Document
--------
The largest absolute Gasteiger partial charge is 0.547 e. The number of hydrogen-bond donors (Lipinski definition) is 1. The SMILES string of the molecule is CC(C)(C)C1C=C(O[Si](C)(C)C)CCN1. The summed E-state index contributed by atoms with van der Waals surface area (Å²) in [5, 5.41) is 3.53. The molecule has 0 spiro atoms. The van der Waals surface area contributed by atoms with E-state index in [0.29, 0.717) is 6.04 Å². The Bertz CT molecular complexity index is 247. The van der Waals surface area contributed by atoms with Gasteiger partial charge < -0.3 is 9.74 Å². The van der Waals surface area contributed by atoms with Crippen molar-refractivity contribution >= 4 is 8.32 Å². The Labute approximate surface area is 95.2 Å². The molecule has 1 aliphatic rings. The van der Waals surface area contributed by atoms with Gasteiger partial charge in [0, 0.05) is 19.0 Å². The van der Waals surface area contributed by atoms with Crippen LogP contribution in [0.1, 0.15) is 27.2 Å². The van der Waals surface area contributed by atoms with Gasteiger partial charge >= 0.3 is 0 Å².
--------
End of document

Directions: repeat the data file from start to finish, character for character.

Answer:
The largest absolute Gasteiger partial charge is 0.547 e. The number of hydrogen-bond donors (Lipinski definition) is 1. The SMILES string of the molecule is CC(C)(C)C1C=C(O[Si](C)(C)C)CCN1. The summed E-state index contributed by atoms with van der Waals surface area (Å²) in [5, 5.41) is 3.53. The molecule has 0 spiro atoms. The van der Waals surface area contributed by atoms with E-state index in [0.29, 0.717) is 6.04 Å². The Bertz CT molecular complexity index is 247. The van der Waals surface area contributed by atoms with Gasteiger partial charge < -0.3 is 9.74 Å². The van der Waals surface area contributed by atoms with Crippen molar-refractivity contribution >= 4 is 8.32 Å². The Labute approximate surface area is 95.2 Å². The molecule has 1 aliphatic rings. The van der Waals surface area contributed by atoms with Gasteiger partial charge in [0, 0.05) is 19.0 Å². The van der Waals surface area contributed by atoms with Crippen LogP contribution in [0.1, 0.15) is 27.2 Å². The van der Waals surface area contributed by atoms with Gasteiger partial charge >= 0.3 is 0 Å².